The FET-1 "Transceiver*"  ?
By Glenn Yingling



Here is the schematic for the little rig that I call the FET-1.  Also included are a few notes on building and tune-up.
I sent the full article to the 73 magazine and I am waiting for them to tell me that it is being accepted for publication.
If you decide to build this beauty, please consider calling me to set up a schedule for a rig to rig contact. I would
like to hear how it sounds and would like you to be the first one to make the FET-1 to FET-1 contact ! Hi.  So
far I have worked 17 states and 2 providences with my best DX being Eagle River Wisconsin which works out
to be 36,250 miles per watt !



FET1.bmp (264062 bytes)




-Fig. 2 shows the electrical schematic of the FET- 1. Please note that the MPF- 102 transistor
(Radio Shack, 276-2062) is mounted directly on the  4 Pole Double Throw (4PDT)
common switch terminals. It is used for both the receiver and the transmitter sections. I selected
the FET transistor because it works good in the Regen.


-For the 40 meter band, tuning is set with the following:
-The 320 pf cap gets you to the 7.0 MHz range.
-The 6-70 pf cap lets you home in on the frequency of interest- -in my case, 7040 KHz.
-The small variable cap (one plate) lets you tune around 7040 KHz as a bandspread control.
-The 5-50 pf variable cap provides feedback to the oscillator for sensitivity control. Adjust it
   until the Regen is on the verge of oscillation. Any “squeal” indicates that you have gone too far!
-This circuit works good and the layout for 40 meters is not critical, but try to keep your wires short.
-You will hear a signal on both sides of “zero beat* allowing you to hear each signal “twice” on
   your dial, unlike your superheterodyne .
-The 9 component (including the transistor) Regen receiver will bring in signals comparable to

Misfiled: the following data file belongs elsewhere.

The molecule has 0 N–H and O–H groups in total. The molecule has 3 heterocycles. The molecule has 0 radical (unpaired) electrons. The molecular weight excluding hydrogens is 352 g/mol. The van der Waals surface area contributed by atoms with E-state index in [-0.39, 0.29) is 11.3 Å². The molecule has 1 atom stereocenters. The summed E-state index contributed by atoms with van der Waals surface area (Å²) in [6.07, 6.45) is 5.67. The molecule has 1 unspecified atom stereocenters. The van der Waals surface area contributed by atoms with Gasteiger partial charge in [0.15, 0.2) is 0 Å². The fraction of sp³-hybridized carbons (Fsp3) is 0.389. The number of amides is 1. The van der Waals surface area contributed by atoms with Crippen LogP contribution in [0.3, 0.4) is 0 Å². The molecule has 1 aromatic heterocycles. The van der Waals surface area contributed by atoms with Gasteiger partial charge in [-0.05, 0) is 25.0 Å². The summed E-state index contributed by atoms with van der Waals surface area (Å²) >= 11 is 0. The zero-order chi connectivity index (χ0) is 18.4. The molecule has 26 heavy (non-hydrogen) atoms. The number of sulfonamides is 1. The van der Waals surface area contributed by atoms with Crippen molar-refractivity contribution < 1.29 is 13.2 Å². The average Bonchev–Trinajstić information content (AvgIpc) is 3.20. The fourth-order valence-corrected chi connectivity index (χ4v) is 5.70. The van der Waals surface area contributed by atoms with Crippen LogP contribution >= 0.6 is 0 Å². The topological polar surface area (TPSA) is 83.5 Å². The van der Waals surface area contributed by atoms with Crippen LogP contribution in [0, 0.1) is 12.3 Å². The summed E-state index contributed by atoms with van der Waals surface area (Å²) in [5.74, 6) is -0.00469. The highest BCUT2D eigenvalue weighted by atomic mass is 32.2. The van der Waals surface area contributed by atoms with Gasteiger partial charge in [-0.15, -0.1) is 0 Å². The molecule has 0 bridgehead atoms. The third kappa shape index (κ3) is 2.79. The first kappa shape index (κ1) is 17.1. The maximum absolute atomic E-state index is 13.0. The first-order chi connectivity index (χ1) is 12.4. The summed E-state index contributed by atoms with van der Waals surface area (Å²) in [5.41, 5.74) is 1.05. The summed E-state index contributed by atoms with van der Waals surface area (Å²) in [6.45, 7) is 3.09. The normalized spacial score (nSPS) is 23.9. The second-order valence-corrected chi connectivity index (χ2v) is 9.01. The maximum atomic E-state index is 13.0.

those received by your expensive receiver. But ,the selectivity will not be as good.
-The downside of this story is that it is so sensitive that it can be easily overloaded by a strong
   signal or a nearby station. ( I didn’t care, so I did not try to put in any attenuation or volume

   control. Also, at night with a contest on , the Regen is pretty much unusable. (If you like , you
   can get some degree of attenuation by putting a variable resistor in series with the 9 volts
   supplied to the Regen.)
-With the limited frequency range that I wanted ( 7040+/- 15 KHz.), once
you set the Regen
   control, you don’t need to adjust it again.



-Adjust the 50 K Pot and the (6-70 pf trimmer for maximum output of the transmitter into a 50
  Ohm resistor.
-The transmitter puts out approximately 20 milliwatts. Power is calculated as follows:

1 .- (Peak to Peak volts)/2 x 0.707 = volts rms

(PET- 1) 3 volts/2 x 0.707 = 1.06 vrms

2 .-(vrms squared)/50 ohms = Power in watts

(FET- 1) (1.06 x 1.06)/50 = 0.022 w = 22 mw


-The 100 micro henry rf chokes are somewhat non critical. Try whatever  values that you
  have that are greater thau 100 micro henrys. I happened to have a lot of the 100 micro
  henry chokes that cost me a penny each.
-The 50 k ohm pot is also somewhat non critical. Try any pot up to 500 K ohm.
-When I run this rig, I use one “D” cell from a flashlight for power. However, I cheat
  because I use a DC-to-DC converter to boost the voltage up to 9 volts dc.
- I  did not  even put a ‘power on/off'  switch on the FET- 1 ,   instead I use the external
  power supply switch.
-1 did not put a sidetone monitor on the FET- 1. I just use the sidetone from my keyer.
  There is plenty of space for later addition of a sidetone to the transmitter card if so
  desired in the future.


Glenn Yingling W2UW
28 Lawrence Ave
Newark Valley, N.Y. 13811




   * Note that the MPF-102 transistor (Radio Shack 276-2062) is mounted directly on the 4 pole double throw
common switch terminals and is used for both the receiver and the transmitter sections. (So, would this be considered
a transciever?)








Good Luck

Glen E. Yingland W2UW
Pob 62
Newark Valley, NY 13811-0062